The Elusive Guarantee of Trophies
There are so many factors that come into play when building a successful football team that it is impossible to determine which is the most important. How vital they are or not, nothing can definitively guarantee trophies.
The obvious place to start is with transfer spending, which unquestionably correlates with success. Yet a recent study by the CIES Football Observatory showed that Manchester United had the biggest net spend in world football over the last decade, a period in which they won neither the league nor Champions League.
Wages and Winning: The Delicate Balance
You can paint a similar picture with wages. Simon Kuper and Stefan Szymanski demonstrated in their book Soccernomics that the teams who spend more on player salaries do better, but it remains essential to pay the right people. Per FBRef, three of the top seven most well-remunerated players in the 2022/23 Premier League were Cristiano Ronaldo, David de Gea, and Jadon Sancho. Sorry to keep harping on about United, but they really are case study gold for this sort of analysis.
Liverpool are proving this point from the opposite angle this season too. The squad turnover that occurred this summer saw a lot of highly paid veterans leave the club, to be replaced with some fantastic up-and-coming midfield talent. The net result, at least according to Capology’s estimates, is a £27m reduction in their annual wage bill, yet you’d fancy Liverpool 2.0 to finish higher than the fifth place delivered by, erm, Liverpool 1.9(?) in 2022/23.
The Klopp Factor in Management
So, let’s assume you’ve secured the right players and you’re keeping them happy with a decent looking pay slip, what else matters? Clearly, the manager employed to mould this outlay into a cohesive football team plays a significant part.
Liverpool have no issues here, with Jürgen Klopp widely considered to be among the top managers operating today. In light of what he has achieved with the financial disadvantage he has always held against his main rivals, one could make a case he is the greatest and one of the best of all time. ‘The normal one’ might not state that claim, but plenty of Liverpool supporters would.
The Unpredictability of Football
The problem and beautiful aspect of football is the random nature of it. A low scoring game will always be subject to luck and chance, with the Reds certainly seeing all aspects of that in the early weeks of this season.
There’s no need to recount all of the incidents – we have our blood pressure levels to think of, after all – but becoming the first team in Premier League history to receive four red cards in the first seven games of a season has clearly played a huge part in some of their performances. That’s before we get to the other strange decisions, which have ranged from questionable through to factually incorrect even following a review of video footage. Football clubs can control many of the ways they go about their business, but some very important things remain forever outside their sphere of influence.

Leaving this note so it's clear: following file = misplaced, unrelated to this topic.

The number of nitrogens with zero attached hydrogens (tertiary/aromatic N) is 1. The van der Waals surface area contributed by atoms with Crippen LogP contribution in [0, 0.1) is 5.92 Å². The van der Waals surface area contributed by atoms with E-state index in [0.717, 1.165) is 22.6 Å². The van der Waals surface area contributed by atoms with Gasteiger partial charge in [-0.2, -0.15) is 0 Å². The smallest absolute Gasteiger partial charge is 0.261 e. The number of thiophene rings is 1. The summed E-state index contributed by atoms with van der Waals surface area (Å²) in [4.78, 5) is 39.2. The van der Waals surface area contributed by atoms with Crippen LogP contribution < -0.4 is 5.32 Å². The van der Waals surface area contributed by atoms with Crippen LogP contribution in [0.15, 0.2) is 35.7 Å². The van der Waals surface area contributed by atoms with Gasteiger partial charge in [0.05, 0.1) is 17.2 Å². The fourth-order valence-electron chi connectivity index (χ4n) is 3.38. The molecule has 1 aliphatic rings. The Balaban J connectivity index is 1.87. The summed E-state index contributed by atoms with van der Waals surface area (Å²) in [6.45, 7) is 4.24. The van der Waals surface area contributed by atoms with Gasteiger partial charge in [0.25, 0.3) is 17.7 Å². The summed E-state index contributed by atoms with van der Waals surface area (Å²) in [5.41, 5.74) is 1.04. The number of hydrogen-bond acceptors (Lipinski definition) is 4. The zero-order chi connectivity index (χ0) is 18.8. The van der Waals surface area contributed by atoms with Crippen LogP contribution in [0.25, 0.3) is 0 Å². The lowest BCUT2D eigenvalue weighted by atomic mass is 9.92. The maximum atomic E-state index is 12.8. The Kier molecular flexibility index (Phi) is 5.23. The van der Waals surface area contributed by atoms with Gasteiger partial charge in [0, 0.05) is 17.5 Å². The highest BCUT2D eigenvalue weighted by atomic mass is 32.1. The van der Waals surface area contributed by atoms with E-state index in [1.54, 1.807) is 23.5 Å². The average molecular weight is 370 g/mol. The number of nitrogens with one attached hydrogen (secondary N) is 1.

Injury Trends and Team Performance
And there’s one factor which has an even greater impact than the referee. You can track it against Liverpool’s points for over seven years, and there isn’t just correlation, it tracks almost perfectly. It’s time to talk about injuries.
The graph shows how the Reds have fared for injuries and points on a half-season rolling basis since the start of the 2016/17 season. The axis is inverted for the latter, to show how their best form coincided with having the fewest injuries, with the opposite occurring most notably in 2020/21 and last season.
You don’t even need a trend line to get the idea, just the raw data. For 129 of the 274 league matches since the summer of 2016, Jürgen Klopp was deprived of no more than three players thanks to fitness issues, and his side averaged 2.43 points-per-game in those fixtures. That equates to 92 points across 38 matches, yet the figure drops to 77 once the Reds are carrying four or five injuries. For all of the other relevant factors that unquestionably contribute, an injury here or there appears to make the difference between title-challenging form and a scrap for the top four.
The Current Season: Patterns and Predictions
The first eight matches of 2023/24 have followed this theme too. There were no more than three men absent for the opening seven fixtures, and the Reds banked 2.29 points-per-game, even allowing for the debacle at Tottenham. However, there were then four men injured for the trip to Brighton – before we get to the suspensions – and Liverpool collected a point.
Clearly, the fact Caoimhín Kelleher was out did not lead the Reds to concede a late equaliser from a set piece; correlation is not always causation. But the general pattern is undoubtedly there, and while we await confirmation at the time of writing, Andy Robertson looks set to miss action for a spell. It’s also unclear when Cody Gakpo will return, Stefan Bajčetić has barely played in six months, and there’s been no sign of Thiago Alcântara yet this season.
It’s not just about being deprived of the player(s) in question, it’s the strain their absence places on a squad competing